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Tale of the tape: Play calling, execution, injuries, and coaching all hold blame in Cowboys 22-24 loss

After reviewing the All-22, what went wrong in week six for the Cowboys?

NFL: Dallas Cowboys at New York Jets Brad Penner-USA TODAY Sports

After the third consecutive loss, Cowboys Nation has hit rock bottom, and rightfully so. From the coaching staff, to the front office, to the players on the roster, not a whole lot is going right for the Cowboys.

Going into the Jets game, we all knew it wasn’t going to be a cake walk with Tyron Smith and La’el Collins unlikely to play, but we didn’t know that Randall Cobb would be inactive, and Amari Cooper would only play three snaps before taking himself out of the game. While the injuries for this team certainly hurt them, it’s not an excuse to get manhandled by the winless New York Jets for a majority of the game. Let’s take a look at the All-22 to see what went wrong from the execution on the field, to the poor game plan on both sides of the football.

The Cowboys defense has been a major disappointment through the first six games of the season. After having a very nice game against the Saints, there was hope this defense would get back to the level it played at in 2018, but in no way has that happened. The play of the linebackers have been a serious issue so far in 2019. Leighton Vander Esch has struggled in space and getting off of blocks; Jaylon Smith instincts have failed him on many occasions.

The play above shows the lack of instincts Smith is playing with so far. As always, linebackers have to trigger to the play-fake (that’s why play-action is so successful), but Smith gets completely turned around here and is unable to recover to disrupt the passing play going over his head. Smith, athletically, just doesn’t seem right. He’s currently having serious issues changing directions and breaking down in space to make tackles. The Cowboys paid Smith to be a top linebacker in the NFL over the offseason, and so far he has not lived up to those standards.

Speaking of instincts, let’s get to Sean Lee. Lee has had a rough start to the 2019 season. Struggling both in run defense and pass defense, Lee’s new role as the SAM linebacker is one the Cowboys may want to reconsider and moving him back to his natural position. Lee normally has some of the best instincts you can find out of any linebacker in the NFL, but so far that hasn’t been the case. This is the first play of the drive from the Jets offense, after Ezekiel Elliott walked into the end-zone to cut the lead to five for the Jets. The Jets gain all the momentum, and get into excellent field position immediately with a 30-yard strike from Sam Darnold.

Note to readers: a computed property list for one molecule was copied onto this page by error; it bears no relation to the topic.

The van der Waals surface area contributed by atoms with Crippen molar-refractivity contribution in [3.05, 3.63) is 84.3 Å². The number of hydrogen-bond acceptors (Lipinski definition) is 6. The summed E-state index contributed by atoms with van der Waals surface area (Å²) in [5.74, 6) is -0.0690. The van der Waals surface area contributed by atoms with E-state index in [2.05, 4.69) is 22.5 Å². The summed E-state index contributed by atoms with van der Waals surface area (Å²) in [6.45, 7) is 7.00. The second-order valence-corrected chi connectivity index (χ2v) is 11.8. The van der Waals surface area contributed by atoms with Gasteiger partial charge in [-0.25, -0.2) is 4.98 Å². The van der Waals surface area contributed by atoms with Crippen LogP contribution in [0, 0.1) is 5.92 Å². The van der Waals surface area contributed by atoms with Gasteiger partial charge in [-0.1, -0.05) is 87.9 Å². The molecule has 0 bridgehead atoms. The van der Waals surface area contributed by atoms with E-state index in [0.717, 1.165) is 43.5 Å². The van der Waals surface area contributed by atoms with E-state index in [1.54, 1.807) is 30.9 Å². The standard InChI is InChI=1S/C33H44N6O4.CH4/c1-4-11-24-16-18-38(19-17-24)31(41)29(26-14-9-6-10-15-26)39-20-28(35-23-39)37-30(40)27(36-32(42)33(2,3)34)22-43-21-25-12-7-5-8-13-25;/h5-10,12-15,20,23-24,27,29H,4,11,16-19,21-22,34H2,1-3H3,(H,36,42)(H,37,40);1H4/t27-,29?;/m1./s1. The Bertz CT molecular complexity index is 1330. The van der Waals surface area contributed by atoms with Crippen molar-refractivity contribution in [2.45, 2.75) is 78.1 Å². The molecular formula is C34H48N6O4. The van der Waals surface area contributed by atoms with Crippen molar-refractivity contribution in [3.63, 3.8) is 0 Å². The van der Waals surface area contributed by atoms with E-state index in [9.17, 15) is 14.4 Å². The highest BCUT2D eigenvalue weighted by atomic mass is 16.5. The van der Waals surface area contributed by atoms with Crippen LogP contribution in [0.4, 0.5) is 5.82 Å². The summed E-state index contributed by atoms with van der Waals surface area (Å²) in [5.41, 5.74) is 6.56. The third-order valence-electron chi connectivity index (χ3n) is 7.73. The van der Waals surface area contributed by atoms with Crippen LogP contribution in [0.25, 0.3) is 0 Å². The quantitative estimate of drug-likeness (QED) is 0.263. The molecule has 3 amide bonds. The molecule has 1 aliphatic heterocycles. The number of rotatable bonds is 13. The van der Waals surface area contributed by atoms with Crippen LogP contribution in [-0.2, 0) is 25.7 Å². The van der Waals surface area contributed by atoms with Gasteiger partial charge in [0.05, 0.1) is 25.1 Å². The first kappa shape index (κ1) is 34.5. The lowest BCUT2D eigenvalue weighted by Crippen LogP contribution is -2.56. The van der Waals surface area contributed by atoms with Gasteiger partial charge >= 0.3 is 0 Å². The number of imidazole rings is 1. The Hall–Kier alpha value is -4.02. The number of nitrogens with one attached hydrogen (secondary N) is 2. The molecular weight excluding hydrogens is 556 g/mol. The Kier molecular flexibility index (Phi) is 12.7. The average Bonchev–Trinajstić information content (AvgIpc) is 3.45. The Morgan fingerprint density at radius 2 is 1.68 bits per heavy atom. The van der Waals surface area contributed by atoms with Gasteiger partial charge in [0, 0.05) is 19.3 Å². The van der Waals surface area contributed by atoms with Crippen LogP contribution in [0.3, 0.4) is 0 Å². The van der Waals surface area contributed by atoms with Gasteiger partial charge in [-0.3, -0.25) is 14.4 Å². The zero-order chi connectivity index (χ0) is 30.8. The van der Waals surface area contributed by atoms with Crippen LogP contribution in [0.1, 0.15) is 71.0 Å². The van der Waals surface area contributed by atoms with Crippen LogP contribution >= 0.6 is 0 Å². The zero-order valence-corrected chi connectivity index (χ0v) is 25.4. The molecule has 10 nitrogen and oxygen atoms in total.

Sean Lee’s lack of awareness here is the only reason Sam Darnold has a window to let this football go. It looks as if Lee starts to react to Darnold, who looks to be tucking the football to run. If this is the case, Lee has to let Darnold commit before abandoning the zone in coverage. Lee either was either expecting Darnold to run, or saw something flash to his right and started to break that way, either way, this is a play a veteran Sean Lee cannot make, especially given the down, distance, score, and time left on the clock.

Personally, it’s very easy to get a grasp on the offense by what they do on their first couple of plays. In the first three weeks of the season, the Cowboys used primarily 11 and 12 personnel, Sunday afternoon they opened the game up in 13 personnel and ran a dive straight into a pile of white jerseys for a gain of two. Something Kellen Moore talked about a lot this offseason was spreading defenses out, and using certain personnel packages to get opposing into defenses into numbers that can’t allow them to have numbers on the Cowboys blocking. This is the exact opposite of that idea, and has a lot to do with why the Cowboys ground game was inefficient against the Jets.

Here is a running play used later in the game, that shows the right way to run the football in 2019. The offense comes out in 12 personnel with two tight ends attached to the line of scrimmage. The motion before the snap shows that the Jets are in man coverage, which means that the Cowboys will have seven blockers to block seven defenders on this play. They also motion Tavon Austin as the sweep-player to pull a defender away from the play-side, and hold the right defensive end as well at the snap.

While this run did pick up a nice chunk of yardage, this is one Ezekiel Elliott probably kicked himself on when reviewing the tape. This play has six all over, but Elliott doesn’t use proper vision or patience to allow Frederick to block up the only defender between the ball and the goal line. Elliott’s vision is normally top notch, but this was a poor decision to cut this football back inside, with the leverage he and Frederick have on the Jets defender.